TortoiseSVNAnd thats why we went back to Subversion since we know what the problems are, how we can circumvent them and live with it. But even then we still curse it every day. I just read this really fun to read page about someone that really hates Subversion too. I think I mentioned some other bad articles about subversion before. I think Subversion is ok if you just want to make a simple checkout from CodePlex, SourceForge, GoogleCode or similar sites. As long as you only have source code in there and you don't mind merging files all over the place, it can work for a while. There are also great plugins like TortoiseSVN for the Windows Explorer and VisualSVN and AnkhSVN for Visual Studio, which all are great, but it is still subversion and each of those tools has its own set of problems:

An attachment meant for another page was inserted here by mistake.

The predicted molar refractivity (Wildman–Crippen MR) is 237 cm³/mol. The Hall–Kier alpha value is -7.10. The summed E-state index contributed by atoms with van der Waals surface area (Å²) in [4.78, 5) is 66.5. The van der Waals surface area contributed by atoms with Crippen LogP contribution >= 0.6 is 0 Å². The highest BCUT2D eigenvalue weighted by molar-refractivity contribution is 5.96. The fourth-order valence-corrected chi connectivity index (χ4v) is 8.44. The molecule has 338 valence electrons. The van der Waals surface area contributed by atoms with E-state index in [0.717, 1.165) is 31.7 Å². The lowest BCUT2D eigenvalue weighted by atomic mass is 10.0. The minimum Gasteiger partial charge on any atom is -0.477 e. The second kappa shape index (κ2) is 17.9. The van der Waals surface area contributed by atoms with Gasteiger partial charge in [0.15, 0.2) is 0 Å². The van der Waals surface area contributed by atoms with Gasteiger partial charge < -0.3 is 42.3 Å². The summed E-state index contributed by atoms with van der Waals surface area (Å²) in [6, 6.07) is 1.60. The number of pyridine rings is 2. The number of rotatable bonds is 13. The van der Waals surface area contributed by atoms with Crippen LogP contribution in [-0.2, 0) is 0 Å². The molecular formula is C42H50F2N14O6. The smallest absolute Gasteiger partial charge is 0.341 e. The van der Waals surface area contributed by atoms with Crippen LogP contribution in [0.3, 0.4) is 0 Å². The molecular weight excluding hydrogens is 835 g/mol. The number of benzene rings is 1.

• TortoiseSVN isn't integrated in Visual Studio, it is akwared to do your commits and updates in the Windows Explorer, there is always an extra work step and people don't checkin very often.
  • VisualSVN is not implemented as a MSSCI provider, so using it is similary akwarded. It also does not detect added/removed files properly. VisualSVN Server is however the best tool ever for Subversion!